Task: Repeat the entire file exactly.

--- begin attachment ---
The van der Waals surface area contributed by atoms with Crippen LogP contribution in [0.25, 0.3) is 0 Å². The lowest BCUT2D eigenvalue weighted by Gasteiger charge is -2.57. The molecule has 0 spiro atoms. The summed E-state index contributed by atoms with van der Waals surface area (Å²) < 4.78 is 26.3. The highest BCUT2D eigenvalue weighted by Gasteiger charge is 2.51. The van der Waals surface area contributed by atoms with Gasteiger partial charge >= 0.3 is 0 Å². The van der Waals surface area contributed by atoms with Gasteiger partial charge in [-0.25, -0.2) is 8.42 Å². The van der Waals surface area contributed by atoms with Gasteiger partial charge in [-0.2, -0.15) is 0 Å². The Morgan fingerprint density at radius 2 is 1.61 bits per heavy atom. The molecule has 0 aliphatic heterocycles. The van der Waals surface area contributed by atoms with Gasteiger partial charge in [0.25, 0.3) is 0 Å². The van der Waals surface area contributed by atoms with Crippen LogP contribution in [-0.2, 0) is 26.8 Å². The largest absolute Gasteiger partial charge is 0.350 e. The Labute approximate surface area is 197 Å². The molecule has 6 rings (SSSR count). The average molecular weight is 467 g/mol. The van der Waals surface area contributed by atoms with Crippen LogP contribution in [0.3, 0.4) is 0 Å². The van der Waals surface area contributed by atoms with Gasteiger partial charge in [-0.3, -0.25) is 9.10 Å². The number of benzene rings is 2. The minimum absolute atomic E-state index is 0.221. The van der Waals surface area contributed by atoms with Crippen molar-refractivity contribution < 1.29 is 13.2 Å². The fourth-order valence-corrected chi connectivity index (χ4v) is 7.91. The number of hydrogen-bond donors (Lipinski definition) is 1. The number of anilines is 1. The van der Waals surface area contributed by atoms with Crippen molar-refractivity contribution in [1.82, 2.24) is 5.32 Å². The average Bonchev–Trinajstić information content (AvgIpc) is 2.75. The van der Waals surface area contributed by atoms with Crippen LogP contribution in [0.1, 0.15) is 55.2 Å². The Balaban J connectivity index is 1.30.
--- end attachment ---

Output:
The van der Waals surface area contributed by atoms with Crippen LogP contribution in [0.25, 0.3) is 0 Å². The lowest BCUT2D eigenvalue weighted by Gasteiger charge is -2.57. The molecule has 0 spiro atoms. The summed E-state index contributed by atoms with van der Waals surface area (Å²) < 4.78 is 26.3. The highest BCUT2D eigenvalue weighted by Gasteiger charge is 2.51. The van der Waals surface area contributed by atoms with Gasteiger partial charge >= 0.3 is 0 Å². The van der Waals surface area contributed by atoms with Gasteiger partial charge in [-0.25, -0.2) is 8.42 Å². The van der Waals surface area contributed by atoms with Gasteiger partial charge in [-0.2, -0.15) is 0 Å². The Morgan fingerprint density at radius 2 is 1.61 bits per heavy atom. The molecule has 0 aliphatic heterocycles. The van der Waals surface area contributed by atoms with Gasteiger partial charge in [0.25, 0.3) is 0 Å². The van der Waals surface area contributed by atoms with Crippen LogP contribution in [-0.2, 0) is 26.8 Å². The largest absolute Gasteiger partial charge is 0.350 e. The Labute approximate surface area is 197 Å². The molecule has 6 rings (SSSR count). The average molecular weight is 467 g/mol. The van der Waals surface area contributed by atoms with Crippen LogP contribution in [0.3, 0.4) is 0 Å². The van der Waals surface area contributed by atoms with Gasteiger partial charge in [-0.3, -0.25) is 9.10 Å². The number of benzene rings is 2. The minimum absolute atomic E-state index is 0.221. The van der Waals surface area contributed by atoms with Crippen molar-refractivity contribution < 1.29 is 13.2 Å². The fourth-order valence-corrected chi connectivity index (χ4v) is 7.91. The number of hydrogen-bond donors (Lipinski definition) is 1. The number of anilines is 1. The van der Waals surface area contributed by atoms with Crippen molar-refractivity contribution in [1.82, 2.24) is 5.32 Å². The average Bonchev–Trinajstić information content (AvgIpc) is 2.75. The van der Waals surface area contributed by atoms with Crippen LogP contribution in [0.1, 0.15) is 55.2 Å². The Balaban J connectivity index is 1.30.